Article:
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Competition forces redundancy for Tuvaluís largest wholesale and retail outlet
By Online Editor
4:14 pm GMT+12, 05/03/2010, Tuvalu

 Tuvalu’s largest wholesale and retail business, operated by the Co-operative Society expects to lay off workers in light of the competition from foreign owned companies.

General Manager of Tuvalu Co-operative Society (TCS), Monise Laafai told PACNEWS that his office was working on a redundancy package for some of his 130 employees.

“We have had to lay off some casual workers to streamline our costs because of the stiff competition from foreign companies.”

One of the strongest competitors to TCS is the newly established Mackenzie Trading Limited, owned by Mackenzie Kiritome.

Mackenzie Trading, owned by an I-Kiribati national has been in operation since 2008, employing 40 locals.

“I see my business as providing an alternative for the people. Competition is good as it drives the price of goods down, Mackenzie told PACNEWS.

He has established small retail outlets in the outer islands to sell his merchandise.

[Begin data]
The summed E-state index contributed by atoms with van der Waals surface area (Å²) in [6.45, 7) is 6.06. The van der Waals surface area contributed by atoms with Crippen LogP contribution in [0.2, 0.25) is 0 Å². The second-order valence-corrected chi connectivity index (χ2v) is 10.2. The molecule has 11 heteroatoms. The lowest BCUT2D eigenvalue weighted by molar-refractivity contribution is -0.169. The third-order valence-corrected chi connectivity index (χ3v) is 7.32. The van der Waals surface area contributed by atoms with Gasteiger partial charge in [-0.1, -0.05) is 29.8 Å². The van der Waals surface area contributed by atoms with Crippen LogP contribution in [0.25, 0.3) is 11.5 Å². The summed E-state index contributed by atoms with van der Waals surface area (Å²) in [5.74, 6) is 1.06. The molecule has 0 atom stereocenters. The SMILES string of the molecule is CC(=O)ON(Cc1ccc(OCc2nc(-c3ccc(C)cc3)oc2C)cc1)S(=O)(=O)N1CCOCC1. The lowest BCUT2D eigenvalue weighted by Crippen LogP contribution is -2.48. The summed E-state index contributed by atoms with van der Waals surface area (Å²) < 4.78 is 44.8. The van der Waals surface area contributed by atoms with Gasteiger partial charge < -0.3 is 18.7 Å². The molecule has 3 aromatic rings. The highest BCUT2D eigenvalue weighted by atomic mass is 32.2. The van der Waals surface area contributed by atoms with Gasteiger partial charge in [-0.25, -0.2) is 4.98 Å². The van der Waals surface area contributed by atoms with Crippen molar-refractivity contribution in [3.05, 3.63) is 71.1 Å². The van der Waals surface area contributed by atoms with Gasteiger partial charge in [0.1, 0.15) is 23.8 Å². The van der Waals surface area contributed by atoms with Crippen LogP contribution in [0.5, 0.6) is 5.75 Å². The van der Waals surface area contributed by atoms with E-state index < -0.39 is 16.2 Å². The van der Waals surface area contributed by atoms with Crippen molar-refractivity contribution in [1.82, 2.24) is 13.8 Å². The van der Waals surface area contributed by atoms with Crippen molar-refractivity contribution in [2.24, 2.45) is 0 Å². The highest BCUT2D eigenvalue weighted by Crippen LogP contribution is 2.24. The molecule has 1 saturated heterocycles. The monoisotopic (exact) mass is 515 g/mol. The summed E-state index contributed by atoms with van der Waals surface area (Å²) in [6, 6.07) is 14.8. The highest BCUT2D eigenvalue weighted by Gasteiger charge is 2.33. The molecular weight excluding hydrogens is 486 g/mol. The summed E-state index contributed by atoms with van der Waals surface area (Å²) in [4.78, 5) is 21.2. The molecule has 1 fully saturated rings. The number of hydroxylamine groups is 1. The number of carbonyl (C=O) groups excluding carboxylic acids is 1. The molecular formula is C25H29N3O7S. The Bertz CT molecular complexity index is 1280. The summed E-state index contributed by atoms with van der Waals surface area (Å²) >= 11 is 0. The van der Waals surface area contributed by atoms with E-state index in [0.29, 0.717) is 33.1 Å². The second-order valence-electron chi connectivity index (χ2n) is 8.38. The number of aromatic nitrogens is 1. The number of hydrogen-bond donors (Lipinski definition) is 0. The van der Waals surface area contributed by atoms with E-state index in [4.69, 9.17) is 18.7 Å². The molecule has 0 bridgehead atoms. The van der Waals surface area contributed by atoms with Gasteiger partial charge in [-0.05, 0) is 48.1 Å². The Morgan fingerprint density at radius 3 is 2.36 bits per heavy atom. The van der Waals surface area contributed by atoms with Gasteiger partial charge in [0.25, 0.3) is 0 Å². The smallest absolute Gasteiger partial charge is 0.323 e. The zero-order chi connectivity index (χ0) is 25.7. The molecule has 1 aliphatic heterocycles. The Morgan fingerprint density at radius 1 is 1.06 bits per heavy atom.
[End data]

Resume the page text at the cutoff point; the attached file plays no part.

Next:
“I am encouraging partnership with locals to set up their own businesses, said Mackenzie.

Local owners of retail shops also face competition from Asian businesses.

“We are concerned with the growing number of Asian businesses that have sprung up in Tuvalu in the past few years, said Halo Tuavai, a member of the Tuvalu National Chamber of Commerce.

He urged the government to check the background of Asian business people before they are allowed to set up their business on the island.

“People here have seen and heard lots of bad business habits that if the government doesn’t clamp down on these activities can bring a lot of problems for us.

“They appear to be dominating the local market. Government should keep the number they allow into the country as low as possible because they take away the opportunity from locals, Tuavai said.

According to the Tuvalu Business Centre there are only seven foreign owned businesses operating in the island.

“These are mostly Asian businesses in retail and restaurant business, said Loise Tinilau, the business development officer.

To invest in Tuvalu, an investor needs a start up capital of AU$20,000, a local partner and a business registration fee of AU$100


SOURCE: PACNEWS


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